The work we do is important, but the work they do is everything.

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As my time at my internship comes to a close, I am reflecting on my time here as a whole. This was the most in-depth experience I’ve had with grassroots organizing. I spent every day going door-to-door talking to voters about the Save Our Public School campaign, having personal conversations with bank workers to discuss concerns they might have involving wages or scheduling, and attending protests and actions to stand in solidarity with other social justice causes such as Black Lives Matter and the Fight for $15.

I took this internship to get a sense for what area of politics/organizing I want to pursue. I’ve been able to explore the bottom up approach more this summer, and if we’re being honest, I can’t say right now that I came to a conclusion about what I want to do. I’ve had an incredibly hands on experience getting to talk to people about the concerns that they have, trying to make a stir and catch the attention of top level decision makers. As of now, I think this has been more fulfilling than my experiences at the “top down” level, but it’s difficult to say because obviously every job and office is very different.

One of the great things about this internship program is the weekly training series that educates us on different skill sets in this line of work. We did one focused on how to develop and communicate to the public a message that is clear, powerful, and leaves enough of an impression to make change. Speaking with the leader of the workshop about how she developed tools surrounding marketing and communications made me realize that this could be an avenue that fits my interests. I was able to dabble with some marketing earlier on this summer when I created images and infographics to support a campaign for university adjunct professors. Trying my hand at marketing  for social justice organizations could be the two things I want in a job – creative work while making positive change in the world. I’m a bit surprised that I actually came out of this summer with a new(ish) type to work to look into and I’m excited to do so!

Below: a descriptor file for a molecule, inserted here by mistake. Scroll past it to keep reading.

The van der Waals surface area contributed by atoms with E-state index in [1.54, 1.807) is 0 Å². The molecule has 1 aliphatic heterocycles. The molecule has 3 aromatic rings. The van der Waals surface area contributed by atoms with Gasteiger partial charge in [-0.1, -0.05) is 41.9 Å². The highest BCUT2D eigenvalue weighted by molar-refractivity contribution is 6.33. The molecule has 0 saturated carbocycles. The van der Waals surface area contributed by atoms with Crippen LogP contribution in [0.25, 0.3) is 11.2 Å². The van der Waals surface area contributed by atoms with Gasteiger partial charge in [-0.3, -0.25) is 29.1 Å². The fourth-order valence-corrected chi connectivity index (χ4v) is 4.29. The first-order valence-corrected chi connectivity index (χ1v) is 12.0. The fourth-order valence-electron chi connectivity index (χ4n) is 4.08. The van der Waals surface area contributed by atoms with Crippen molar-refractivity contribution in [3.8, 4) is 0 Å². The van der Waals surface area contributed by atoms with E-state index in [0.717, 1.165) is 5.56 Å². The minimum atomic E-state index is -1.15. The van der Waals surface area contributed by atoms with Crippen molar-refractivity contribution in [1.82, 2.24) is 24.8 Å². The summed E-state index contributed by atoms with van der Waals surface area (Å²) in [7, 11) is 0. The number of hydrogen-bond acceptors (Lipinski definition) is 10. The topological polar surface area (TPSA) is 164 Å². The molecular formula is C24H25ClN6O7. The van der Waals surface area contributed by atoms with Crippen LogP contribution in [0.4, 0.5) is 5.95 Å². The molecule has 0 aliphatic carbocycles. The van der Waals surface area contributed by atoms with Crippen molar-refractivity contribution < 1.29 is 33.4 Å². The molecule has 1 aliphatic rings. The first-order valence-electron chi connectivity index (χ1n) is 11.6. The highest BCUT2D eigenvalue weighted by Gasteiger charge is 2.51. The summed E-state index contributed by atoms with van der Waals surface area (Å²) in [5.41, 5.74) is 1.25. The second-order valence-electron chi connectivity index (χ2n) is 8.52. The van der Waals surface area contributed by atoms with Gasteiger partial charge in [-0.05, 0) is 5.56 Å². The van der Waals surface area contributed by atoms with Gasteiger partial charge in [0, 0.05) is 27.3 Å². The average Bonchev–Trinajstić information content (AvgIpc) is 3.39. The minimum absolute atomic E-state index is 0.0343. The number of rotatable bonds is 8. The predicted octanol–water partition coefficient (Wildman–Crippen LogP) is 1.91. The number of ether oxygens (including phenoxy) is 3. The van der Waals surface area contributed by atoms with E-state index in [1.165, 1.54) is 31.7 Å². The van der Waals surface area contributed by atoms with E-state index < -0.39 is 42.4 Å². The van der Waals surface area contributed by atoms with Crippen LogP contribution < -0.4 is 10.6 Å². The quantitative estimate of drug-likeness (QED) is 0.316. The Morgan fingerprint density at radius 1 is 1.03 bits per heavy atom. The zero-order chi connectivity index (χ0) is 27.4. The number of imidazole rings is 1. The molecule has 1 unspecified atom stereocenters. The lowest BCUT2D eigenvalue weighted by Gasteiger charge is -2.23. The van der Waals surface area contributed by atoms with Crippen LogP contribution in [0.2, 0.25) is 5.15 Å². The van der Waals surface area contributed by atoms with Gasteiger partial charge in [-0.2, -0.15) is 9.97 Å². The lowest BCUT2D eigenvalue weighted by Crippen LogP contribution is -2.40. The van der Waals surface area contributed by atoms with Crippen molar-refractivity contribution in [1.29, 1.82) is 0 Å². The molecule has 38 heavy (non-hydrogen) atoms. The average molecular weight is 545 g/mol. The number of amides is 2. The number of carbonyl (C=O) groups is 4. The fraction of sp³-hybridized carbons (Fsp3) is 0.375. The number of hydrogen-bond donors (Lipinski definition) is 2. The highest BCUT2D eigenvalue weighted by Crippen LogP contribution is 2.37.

For me, the most powerful moment of the internship was when we were having a meeting surrounding strategy for carrying out one of our workers’ rights campaigns. One intern asked about giving out a card with our organization’s contact information on it, and one of the employees at JWJ came out strongly against it, warning that a boss finding a card like that could jeopardize the worker’s very job (we are constantly aware of the anti-union practices that some companies carry out). She spoke passionately about this and at one point said, “The work we do is important, but the work they do is everything to them.” This hit me hard and was a reminder that I’m so, so lucky to have the privilege of entering a line of work that treats me well, and the privilege of leaving if it ever doesn’t. Many workers are mistreated, receive low wages, are forced to work long hours, and face discrimination, among so much more. The work we do is important, and I hope to always do important work, but this was a powerful moment that reminded me of the reality of the situation and that I am working with people, for them, not above them.

Written by Megan Flynn, BC Class of 2017

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